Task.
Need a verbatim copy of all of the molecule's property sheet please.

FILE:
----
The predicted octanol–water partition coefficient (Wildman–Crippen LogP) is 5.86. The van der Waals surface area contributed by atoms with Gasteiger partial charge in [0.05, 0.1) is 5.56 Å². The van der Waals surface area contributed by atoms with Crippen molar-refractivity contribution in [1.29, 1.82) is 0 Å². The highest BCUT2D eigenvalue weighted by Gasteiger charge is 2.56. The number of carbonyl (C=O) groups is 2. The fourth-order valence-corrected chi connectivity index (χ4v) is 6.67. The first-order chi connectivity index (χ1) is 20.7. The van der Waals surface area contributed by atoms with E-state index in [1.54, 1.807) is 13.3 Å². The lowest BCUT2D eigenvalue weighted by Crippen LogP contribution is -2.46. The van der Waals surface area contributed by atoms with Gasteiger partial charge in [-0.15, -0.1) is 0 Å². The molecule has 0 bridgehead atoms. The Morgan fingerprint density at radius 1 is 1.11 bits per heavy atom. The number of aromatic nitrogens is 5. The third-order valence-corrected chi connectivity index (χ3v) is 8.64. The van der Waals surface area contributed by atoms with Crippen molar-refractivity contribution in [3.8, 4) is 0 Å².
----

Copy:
The predicted octanol–water partition coefficient (Wildman–Crippen LogP) is 5.86. The van der Waals surface area contributed by atoms with Gasteiger partial charge in [0.05, 0.1) is 5.56 Å². The van der Waals surface area contributed by atoms with Crippen molar-refractivity contribution in [1.29, 1.82) is 0 Å². The highest BCUT2D eigenvalue weighted by Gasteiger charge is 2.56. The number of carbonyl (C=O) groups is 2. The fourth-order valence-corrected chi connectivity index (χ4v) is 6.67. The first-order chi connectivity index (χ1) is 20.7. The van der Waals surface area contributed by atoms with E-state index in [1.54, 1.807) is 13.3 Å². The lowest BCUT2D eigenvalue weighted by Crippen LogP contribution is -2.46. The van der Waals surface area contributed by atoms with Gasteiger partial charge in [-0.15, -0.1) is 0 Å². The molecule has 0 bridgehead atoms. The Morgan fingerprint density at radius 1 is 1.11 bits per heavy atom. The number of aromatic nitrogens is 5. The third-order valence-corrected chi connectivity index (χ3v) is 8.64. The van der Waals surface area contributed by atoms with Crippen molar-refractivity contribution in [3.8, 4) is 0 Å².